Sure enough, there are enough holes in Thailog’s plan to allow the gang (led by Elisa’s excellent cuff-escaping skills) to escape and make it off the soon-to-explode oil rig. All except for Goliath, who refuses to go without trying to give his clone son one more stern talking to. That goes about as well as you’d expect it to – Thailog makes a big deal of recovering his ransom briefcase and gets separated from Goliath (who barely makes it off the rig himself) in an explosion. And he is totally dead, for reals.
More interesting (because apparently Xanatos is the traditional Consulting Analyst “character of dubious morality in need of microanalysis”) is the small scene between the humans on the boat when they believe Goliath has been killed as well: Xanatos offers a sincere gesture at Elisa’s grief, and she accepts it rather than turning her anger and hurt onto him as she might’ve done in the past; and then when Goliath shows up alive and she shakes him off, he’s got a small, genuine smile on his face. He then immediately puts foot in mouth by brushing Thailog off as a mere copy, giving Goliath the opportunity to wax poetic about the value of individual life and how they all failed their would-be executioner. But it’s progress! The post-“City of Stone” relationship between team Xanatos and team Gargoyle is made of a lot of small, uncertainly tender moments like this, and I love them.
It’s not over til the stinger sings, though, so we return to Xanatos and Owen taking a lovely bout of afternoon tea on the roof of the castle….and only now does Xanatos realize that perhaps his son would be aware of the advantages of the whole “faking your death” thing. The results of his hubris actually manage to sink in for once, helped along by the glorious deadpan commentary that Owen’s been spouting increasingly since his upgrade from bland faced subordinate. “I’ve created a monster” is an awfully tired line, but Jonathan Frakes delivers it with a great weight of combined exhaustion and “oh shit” that kind of saves it. Juuuuust in time for the actual ending to come on the heels of a cornball insert of Thailog laughing maniacally.
Thailog is a barometer of sorts both for who Goliath could’ve been, had he taken in Demona’s mentality, and for how much Xanatos is changing by becoming a family man. Much ado about the importance and healing power of interpersonal bonds and having loved ones to protect. But really, personally I’m here to hear Keith David have a clearly fantastic time hamming it up with eeeeevil.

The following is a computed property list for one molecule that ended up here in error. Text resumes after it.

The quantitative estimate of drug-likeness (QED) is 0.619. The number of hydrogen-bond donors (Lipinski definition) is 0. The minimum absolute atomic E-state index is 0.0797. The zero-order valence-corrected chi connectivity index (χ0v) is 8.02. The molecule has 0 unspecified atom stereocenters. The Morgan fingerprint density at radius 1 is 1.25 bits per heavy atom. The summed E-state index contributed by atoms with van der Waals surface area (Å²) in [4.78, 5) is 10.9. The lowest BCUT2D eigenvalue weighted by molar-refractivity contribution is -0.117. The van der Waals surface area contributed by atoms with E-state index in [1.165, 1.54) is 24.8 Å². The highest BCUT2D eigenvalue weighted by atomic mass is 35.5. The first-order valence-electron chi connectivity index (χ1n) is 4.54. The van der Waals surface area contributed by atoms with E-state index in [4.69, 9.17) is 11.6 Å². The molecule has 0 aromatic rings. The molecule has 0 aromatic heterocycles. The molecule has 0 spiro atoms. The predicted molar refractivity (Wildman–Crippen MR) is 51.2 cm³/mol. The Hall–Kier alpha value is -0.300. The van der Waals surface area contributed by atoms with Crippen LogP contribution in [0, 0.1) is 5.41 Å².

Not one, but two episodes about the fallout of Xanatos attempting to make copies of himself! The Pack is back after their last guest appearance as the unwitting architects of Fox’s early release from prison, and it seems that they’ve downgraded from that whole “thrill of the hunt” thing to just robbing banks. They’re also still using the same bag of tricks, leaving them solidly outmatched when the gargoyles show up for heroic thwarting duty. It’s a surprisingly brutal fight, too, with a lot of visible punch landing and prop violence. It’s not a bad thing – the fact that they get solidly beaten, only escaping by landing a cheap and debilitating blow on Goliath, is what sets up their motivation for the rest of the episode – but it’s just surprising S&P wasn’t all over it. There’s not even white impact frames!
The effect of the fight is twofold: Hudson tells Goliath that he needs to pick a second in command in case he’s ever killed in combat, and the Pack get a visit from the scary floating head formerly known as Coyote. No seriously, this thing is terrifying. The designers clear had a field day with the design, which allows for normal (if slightly more expressive than usual for Xanatos) expressions on the human side of the face that bleed over into the naked skeletal horror on the other – a sly grin that becomes long, parted teeth or a glimpse of tongue on the robotic side that goes all the way down to the root. It’s so great.
He’s also a generous robostrosity, because he’s offering to upgrade (drink!) the Pack to shiny new robotech at no charge. Sadly, the real Xanatos wasn’t able to offer this agreement in person. He and Fox are busy playing a not at all metaphorical game of chess.
The action picks up a month later, with the garchildren three deep in the middle of a competition to see who can out-Batman the others. Goliath’s been really hurming and sultry voicing hawing about the decision, allowing things to escalate to the point that Lex, Brooklyn, and Broadway rush out into the city as soon as the sun goes down…meaning they completely miss Elisa’s emergency news that the Pack has shown back up. That leaves Elisa, Hudson, Goliath, and Bronx to go check the danger out on their own. Not a lot of gargoyle cell phones, y’see.